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A dozen Lafayette students will join former Deputy Secretary of State Strobe Talbott and award-winning author and journalist Naomi Klein in presenting at a Lafayette symposium on globalization April 16-17.

Keynote speeches will feature Klein addressing the protest movement against the World Trade Organization Tuesday, April 16, and Talbott speaking on “The New World Order” Wednesday, April 17. Both talks will be held 8 p.m. in Colton Chapel and are this year’s annual John and Muriel Landis Lectures, a series established by Trustee Emeritus John Landis, a member of Lafayette’s Class of 1939, that focuses on issues of technology and international cooperation.

A number of students and faculty also will interact with Klein and Talbott in separate venues.

Prior to the symposium, Life and Debt, a film by Stephanie Black about the effects of International Monetary Fund/World Bank policies on Jamaica, will be screened 7 p.m. Sunday, April 14, in the Limburg Theater of Farinon College Center. The film will be shown at other times to various classes.

Panelists at a brown bag roundtable discussion of Life and Debt will answer questions submitted by students noon Tuesday, April 16, in the Marlo Room of Farinon College Center. The panel will include Gladstone Hutchinson, acting dean of studies; John McCartney, associate professor and head of government and law; Ross Gay, Dean of Studies Humanities Fellow and a member of Lafayette’s Class of 1996, and Patti Price, a member of Lafayette’s Class of 1975 and representative of the international humanitarian organization CARE.

Students also will submit questions for a brown bag debate between Mike Morrill, a representative of the Pennsylvania Consumer Action Network, and John Morris, a New York investment banker and proponent of globalization, noon Wednesday, April 17, in the Marlo Room.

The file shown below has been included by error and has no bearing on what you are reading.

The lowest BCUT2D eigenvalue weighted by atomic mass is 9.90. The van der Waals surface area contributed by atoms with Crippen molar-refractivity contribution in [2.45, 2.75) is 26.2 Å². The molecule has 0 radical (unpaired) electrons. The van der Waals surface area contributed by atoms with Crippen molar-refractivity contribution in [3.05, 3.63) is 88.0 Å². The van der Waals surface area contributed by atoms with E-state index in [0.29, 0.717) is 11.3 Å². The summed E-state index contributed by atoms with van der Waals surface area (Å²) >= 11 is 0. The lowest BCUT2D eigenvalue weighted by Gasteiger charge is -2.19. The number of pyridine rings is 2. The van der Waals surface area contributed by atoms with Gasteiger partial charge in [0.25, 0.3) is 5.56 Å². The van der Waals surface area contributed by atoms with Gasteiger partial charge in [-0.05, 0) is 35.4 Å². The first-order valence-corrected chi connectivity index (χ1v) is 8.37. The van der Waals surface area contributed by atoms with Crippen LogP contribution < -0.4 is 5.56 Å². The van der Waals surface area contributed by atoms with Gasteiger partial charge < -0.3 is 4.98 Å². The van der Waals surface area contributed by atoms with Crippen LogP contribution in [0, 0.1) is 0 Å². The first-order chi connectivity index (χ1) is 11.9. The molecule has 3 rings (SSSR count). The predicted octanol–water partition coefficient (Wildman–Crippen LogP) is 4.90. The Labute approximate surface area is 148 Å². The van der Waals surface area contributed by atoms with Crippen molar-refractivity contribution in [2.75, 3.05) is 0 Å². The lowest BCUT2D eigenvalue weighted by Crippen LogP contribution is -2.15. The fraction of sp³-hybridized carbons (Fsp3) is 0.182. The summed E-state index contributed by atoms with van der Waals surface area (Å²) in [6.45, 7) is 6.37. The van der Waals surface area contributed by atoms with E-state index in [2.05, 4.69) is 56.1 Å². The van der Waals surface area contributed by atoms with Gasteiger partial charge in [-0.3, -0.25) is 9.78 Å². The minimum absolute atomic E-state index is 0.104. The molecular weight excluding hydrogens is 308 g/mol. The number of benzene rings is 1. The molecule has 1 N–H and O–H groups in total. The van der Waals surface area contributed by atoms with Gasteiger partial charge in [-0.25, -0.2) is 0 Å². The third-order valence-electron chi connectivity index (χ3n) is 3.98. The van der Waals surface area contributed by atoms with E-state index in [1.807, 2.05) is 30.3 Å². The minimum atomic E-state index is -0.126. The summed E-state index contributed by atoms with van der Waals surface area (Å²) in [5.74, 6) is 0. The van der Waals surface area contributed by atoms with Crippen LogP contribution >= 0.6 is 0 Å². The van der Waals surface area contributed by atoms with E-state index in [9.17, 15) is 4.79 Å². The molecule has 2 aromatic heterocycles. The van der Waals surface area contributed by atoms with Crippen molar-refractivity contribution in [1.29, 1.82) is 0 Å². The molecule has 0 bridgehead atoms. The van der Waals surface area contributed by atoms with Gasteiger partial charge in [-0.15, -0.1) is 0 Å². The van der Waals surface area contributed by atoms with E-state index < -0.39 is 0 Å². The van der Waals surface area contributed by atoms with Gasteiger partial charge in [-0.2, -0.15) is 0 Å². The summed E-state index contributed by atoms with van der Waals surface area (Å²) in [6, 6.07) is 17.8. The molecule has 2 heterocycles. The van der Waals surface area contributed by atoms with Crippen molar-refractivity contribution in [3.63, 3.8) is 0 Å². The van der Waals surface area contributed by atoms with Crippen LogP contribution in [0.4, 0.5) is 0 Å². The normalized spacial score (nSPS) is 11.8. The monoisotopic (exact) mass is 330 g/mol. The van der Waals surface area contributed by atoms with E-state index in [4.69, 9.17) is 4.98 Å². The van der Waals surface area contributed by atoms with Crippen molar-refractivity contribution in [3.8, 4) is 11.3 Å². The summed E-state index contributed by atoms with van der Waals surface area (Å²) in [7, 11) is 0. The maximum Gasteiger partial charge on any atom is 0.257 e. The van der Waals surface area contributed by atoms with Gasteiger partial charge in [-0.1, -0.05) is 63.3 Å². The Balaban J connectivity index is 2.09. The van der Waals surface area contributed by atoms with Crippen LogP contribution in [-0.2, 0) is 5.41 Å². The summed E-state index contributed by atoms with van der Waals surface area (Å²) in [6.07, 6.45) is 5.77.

That event will be followed by three sessions of four concurrent presentations in which students will share research conducted for honors theses, independent studies, and courses in engineering & policy and economics & business. The session schedule:

Session I, 1:10-1:40 p.m.:

Kate Cimino ’02, a government and foreign languages and literatures major from Midland Park, NJ, “Globalization and AIDS: Case Studies of Thailand and Uganda,” Kirby Hall of Civil Rights auditorium;

Michael Avicolli ’03, an International Affairs major from New Britain, Conn., “The WTO and the Chinese Economy: A Turning Point,” Kunkel Hall auditorium;

Adam Scheer ’02, an international economics and commerce major from Richboro, Pa., “The International Debt Burden: An Appropriate Solution,” Jacqua Auditorium, Hugel Science Center;

Aleksandar Tomic ’04, a mechanical engineering major from Omladinska, Arandjelovac, Yugoslavia, “Got Tariffs? Is Protection of the U.S. Steel Industry Necessary?” Gagnon Lecture Hall, Hugel Science Center.

Session II, 2-2:30:

Nana Bentsi-Enchill ’02, a government and law major from Falls Church, Va.,“Global Justice,” Kirby;

Meghan Towers ’04, an International Affairs major from Carmel, N.Y., “The Free Trade Area of the Americas and Labor,” Kunkel;

Carly Glover ’02, an economics and business major from Mohegan Lake, N.Y., “The Effectiveness of IMF Structural Adjustment Programs,” Jaqua;

Jarrod Poveromo ’03, an A.B. engineering major from Bethlehem, Pa., “Impacts of Foreign Direct Investment on Protectionism: Case Studies of the U.S. Steel and Auto Industries,” Gagnon.

Session III, 2:30-3:00: Break

Session IV, 3:10-3:40:

Emmanuel Kirunda ’04, an A.B. engineering major from Iganga, Uganda, “Should Transnational Agencies Fund Potentially Damaging Projects Where the Wishes of the National Population May Differ from those of the Non-Democratic National Governments? Case Studies from China and Uganda,” Kirby;